- #1

Luqman Saleem

- 18

- 3

[tex]H=-t\sum_{<i,j>}(c_i^\dagger c_j+h.c.)+U\sum (n_i n_j)[/tex]

I solved this Hamiltonian using MATLAB. It was quite simple. t and U are hopping and interaction potentials. c, [tex]c^\dagger [/tex] and n are annihilation, creation and number operators in real space respectively. The first term is hopping and 2nd is two-body interaction term. <i,j> is indicating that hopping is possible only to nearest neighbors. To solve this Hamiltonian I break it down as: (for M=# for sites=2 and N=# of particles=1)

[tex]H=-t (c_1^\dagger c_2 + c_2^\dagger c_1)+U n_1 n_2 [/tex]

The basis vectors that can be written in binary notation are:

01, 10

Using t=1, U=1 and above basis the Hamiltonian can be written as:

H=[0 -1

-1 0]

That is correct.

I checked with different values of M,N,U and t this MATLAB program give correct results.

[tex]**In K-space**[/tex]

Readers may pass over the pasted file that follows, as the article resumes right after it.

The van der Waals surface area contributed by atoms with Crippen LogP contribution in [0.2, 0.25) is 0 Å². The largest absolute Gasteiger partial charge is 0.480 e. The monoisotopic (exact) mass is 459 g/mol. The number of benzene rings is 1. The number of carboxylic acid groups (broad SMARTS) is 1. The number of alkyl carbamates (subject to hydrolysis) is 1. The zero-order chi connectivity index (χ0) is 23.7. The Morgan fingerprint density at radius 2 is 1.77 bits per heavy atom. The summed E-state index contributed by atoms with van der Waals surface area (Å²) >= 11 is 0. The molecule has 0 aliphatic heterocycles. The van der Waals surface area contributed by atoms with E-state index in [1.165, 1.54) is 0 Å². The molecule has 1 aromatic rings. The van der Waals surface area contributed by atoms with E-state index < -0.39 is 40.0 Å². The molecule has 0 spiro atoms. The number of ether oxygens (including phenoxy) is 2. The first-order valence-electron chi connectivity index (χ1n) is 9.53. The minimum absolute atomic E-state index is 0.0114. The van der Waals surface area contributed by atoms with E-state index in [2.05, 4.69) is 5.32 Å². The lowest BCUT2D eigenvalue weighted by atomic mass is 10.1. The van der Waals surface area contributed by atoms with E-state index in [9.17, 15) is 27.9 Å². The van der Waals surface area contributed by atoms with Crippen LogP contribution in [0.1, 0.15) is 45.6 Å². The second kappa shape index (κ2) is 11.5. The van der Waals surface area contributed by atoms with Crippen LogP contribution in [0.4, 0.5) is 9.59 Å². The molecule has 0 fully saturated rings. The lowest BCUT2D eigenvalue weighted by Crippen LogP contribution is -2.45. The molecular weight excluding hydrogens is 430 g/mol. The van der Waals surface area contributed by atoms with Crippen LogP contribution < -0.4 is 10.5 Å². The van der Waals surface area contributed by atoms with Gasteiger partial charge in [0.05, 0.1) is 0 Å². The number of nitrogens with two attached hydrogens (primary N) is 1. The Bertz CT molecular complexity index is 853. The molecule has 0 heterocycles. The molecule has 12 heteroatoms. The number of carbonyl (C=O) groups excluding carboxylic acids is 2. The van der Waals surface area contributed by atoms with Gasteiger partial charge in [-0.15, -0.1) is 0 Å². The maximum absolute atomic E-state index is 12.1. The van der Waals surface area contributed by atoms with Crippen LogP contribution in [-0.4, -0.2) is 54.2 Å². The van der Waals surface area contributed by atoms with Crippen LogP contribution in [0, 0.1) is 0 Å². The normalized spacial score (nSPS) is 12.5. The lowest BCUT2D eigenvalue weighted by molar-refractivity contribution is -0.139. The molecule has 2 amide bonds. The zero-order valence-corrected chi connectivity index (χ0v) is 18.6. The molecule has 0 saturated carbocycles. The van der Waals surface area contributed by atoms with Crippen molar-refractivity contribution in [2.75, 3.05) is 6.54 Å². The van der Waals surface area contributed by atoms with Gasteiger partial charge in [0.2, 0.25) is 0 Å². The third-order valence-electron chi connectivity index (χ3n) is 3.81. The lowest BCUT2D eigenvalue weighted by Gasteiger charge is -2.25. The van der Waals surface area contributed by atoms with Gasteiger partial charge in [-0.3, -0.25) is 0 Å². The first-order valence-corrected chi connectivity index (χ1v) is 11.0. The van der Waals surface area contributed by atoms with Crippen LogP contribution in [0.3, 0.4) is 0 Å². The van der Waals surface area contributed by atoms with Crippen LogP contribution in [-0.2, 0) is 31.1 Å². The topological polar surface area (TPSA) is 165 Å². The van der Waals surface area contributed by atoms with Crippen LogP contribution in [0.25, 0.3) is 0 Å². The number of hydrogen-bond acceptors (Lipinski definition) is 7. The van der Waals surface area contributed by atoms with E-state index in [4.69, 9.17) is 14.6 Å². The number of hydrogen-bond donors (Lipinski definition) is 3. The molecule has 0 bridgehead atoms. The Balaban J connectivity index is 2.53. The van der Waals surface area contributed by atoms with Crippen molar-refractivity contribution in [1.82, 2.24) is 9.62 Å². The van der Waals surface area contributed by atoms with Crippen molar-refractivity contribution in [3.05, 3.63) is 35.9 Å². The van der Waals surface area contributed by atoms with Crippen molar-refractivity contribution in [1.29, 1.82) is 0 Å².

To diagonalize this Hamiltonian in K-space we can perform Fourier transform of operators that will results in:

[tex]H(k)=\sum_k \epsilon_k n_k + U / L \sum_ {k,k,q} c_k^\dagger c_{k-q} c_{k'}^\dagger c_{k'+q}[/tex]

Where [tex]\epsilon_k=-2tcos(k)[/tex].

To diagonalize this Hamiltonian I make basis by taking k-points between -pi and +pi (first brillion zone) i.e. for M=2 and N=1 allowed k-points are: [0,pi]

Here first term is simple to solve and I have solved it already but I can't solve the 2nd term as it includes summation over three variables.

To get in more details of my attempt you can see https://physics.stackexchange.com/q/352833/140141

[tex]**My question:**[/tex]

1. What is physical significance of 2nd term in H(k) given above? I mean what is it telling about which particles are hopping from where to where? What are limits on q, k and k'?

2. If you think any article can help me with this problem then please tell me about that.Thanks a lot.